Greenland was given home rule in 1979 and acquired the
status of a district nation within the Kingdom of Denmark.
Although the Danish government decided to map Greenland
as early as 1878, the first genuine topographic surveys were
conducted by the Lauge Koch expeditions to the
north of Greenland from 1917 to 1923, in 18 sheets at 1:300,000 scale.
The Geodetic Institute of Denmark (now Kort- og Matrikelstyrelsen
(KMS)) began surveying the settled coastal areas
in 1927 which led to the production of a series of 1:250,000
scale topographic sheets, which remain the basic mapping
for most of the island. A primary geodetic network was
established based on an astronomical station at Qoornoq.
Originally, map detail was provided by plane table survey,
but from 1932 to 1938 an extensive air survey was made of
the coastal areas from which photogrammetric compilation
of subsequent sheets was made. By 1964, the ice-free areas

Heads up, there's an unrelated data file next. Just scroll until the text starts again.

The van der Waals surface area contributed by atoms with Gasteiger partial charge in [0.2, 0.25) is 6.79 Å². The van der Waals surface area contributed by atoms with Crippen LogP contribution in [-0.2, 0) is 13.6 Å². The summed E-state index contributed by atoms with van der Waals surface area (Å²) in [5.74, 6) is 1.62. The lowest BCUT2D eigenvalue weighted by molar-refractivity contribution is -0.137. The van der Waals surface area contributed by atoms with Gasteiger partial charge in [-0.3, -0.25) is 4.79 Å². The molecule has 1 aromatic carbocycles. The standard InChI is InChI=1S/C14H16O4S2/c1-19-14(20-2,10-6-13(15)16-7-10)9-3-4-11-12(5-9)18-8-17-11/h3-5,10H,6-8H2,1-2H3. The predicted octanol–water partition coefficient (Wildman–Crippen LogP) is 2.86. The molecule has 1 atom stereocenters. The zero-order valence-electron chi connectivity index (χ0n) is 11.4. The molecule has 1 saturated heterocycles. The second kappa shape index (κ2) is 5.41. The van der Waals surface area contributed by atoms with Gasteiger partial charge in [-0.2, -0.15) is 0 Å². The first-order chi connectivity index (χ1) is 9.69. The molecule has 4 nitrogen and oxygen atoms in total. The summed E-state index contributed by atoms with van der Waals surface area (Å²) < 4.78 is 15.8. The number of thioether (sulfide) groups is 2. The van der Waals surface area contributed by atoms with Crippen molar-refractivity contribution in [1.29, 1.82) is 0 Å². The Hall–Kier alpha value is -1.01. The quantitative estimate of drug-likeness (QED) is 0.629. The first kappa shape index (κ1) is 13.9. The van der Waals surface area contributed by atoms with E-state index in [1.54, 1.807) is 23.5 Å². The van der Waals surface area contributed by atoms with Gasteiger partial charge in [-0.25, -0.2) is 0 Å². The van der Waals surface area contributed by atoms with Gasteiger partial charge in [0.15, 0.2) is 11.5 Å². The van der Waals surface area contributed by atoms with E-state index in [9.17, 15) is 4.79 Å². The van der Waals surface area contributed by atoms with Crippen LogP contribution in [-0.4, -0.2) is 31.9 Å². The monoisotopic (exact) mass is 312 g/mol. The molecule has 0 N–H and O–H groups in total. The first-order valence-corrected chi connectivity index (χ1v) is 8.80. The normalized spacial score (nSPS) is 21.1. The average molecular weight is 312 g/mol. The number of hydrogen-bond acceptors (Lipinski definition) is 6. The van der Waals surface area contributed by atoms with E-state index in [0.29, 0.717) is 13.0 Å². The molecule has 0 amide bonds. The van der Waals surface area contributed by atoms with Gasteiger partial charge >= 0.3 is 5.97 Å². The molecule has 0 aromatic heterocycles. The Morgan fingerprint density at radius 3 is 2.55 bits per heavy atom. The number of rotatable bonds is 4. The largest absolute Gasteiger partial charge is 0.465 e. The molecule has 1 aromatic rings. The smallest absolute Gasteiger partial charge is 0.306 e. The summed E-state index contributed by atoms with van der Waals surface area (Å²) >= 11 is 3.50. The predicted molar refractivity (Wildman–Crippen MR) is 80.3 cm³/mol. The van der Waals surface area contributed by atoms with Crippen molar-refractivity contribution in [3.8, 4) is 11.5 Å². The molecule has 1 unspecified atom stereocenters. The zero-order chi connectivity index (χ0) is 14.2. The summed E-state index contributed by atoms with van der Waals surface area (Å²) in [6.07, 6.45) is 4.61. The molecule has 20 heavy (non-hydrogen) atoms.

of the country had all been photographed, and sheets have
been completed for almost all these areas. Early sheets
showed relief by hill shading, and contours with a brown
tone for upland and green for lowland. Later sheets have a
revised specification, with no relief shading, although a green
tone is retained for lowland, and ice-free upland is shown
in pale yellow. Contours are at 50 m intervals. The projection
is Lambert conformal conical with one standard parallel,
or UTM, based on the International ellipsoid, and the
datum, originally the Qoornoq Datum, is being changed to
North American Datum 1984. Place names are in Inuit and
Danish. Sheets in the series each cover 1° of latitude, with
west coast sheets identified by a prefix V and east coast
with a prefix Ø. Revision of these sheets is limited to important corrections.
A new aerotriangulation of Greenland was completed in 1998.
Soviet military topographic mapping of Greenland is available at the following scales: 1:1,000,000 (22 sheets, complete coverage, published 1954-1983);
1:500,000 (47, primarily coastal coverage, published 1962-1980) and 1:200,000 (264 sheets, primarily coastal coverage, published 1955-1967). These products are available in
print, digital raster and digital vector GIS formats from East View Geospatial.
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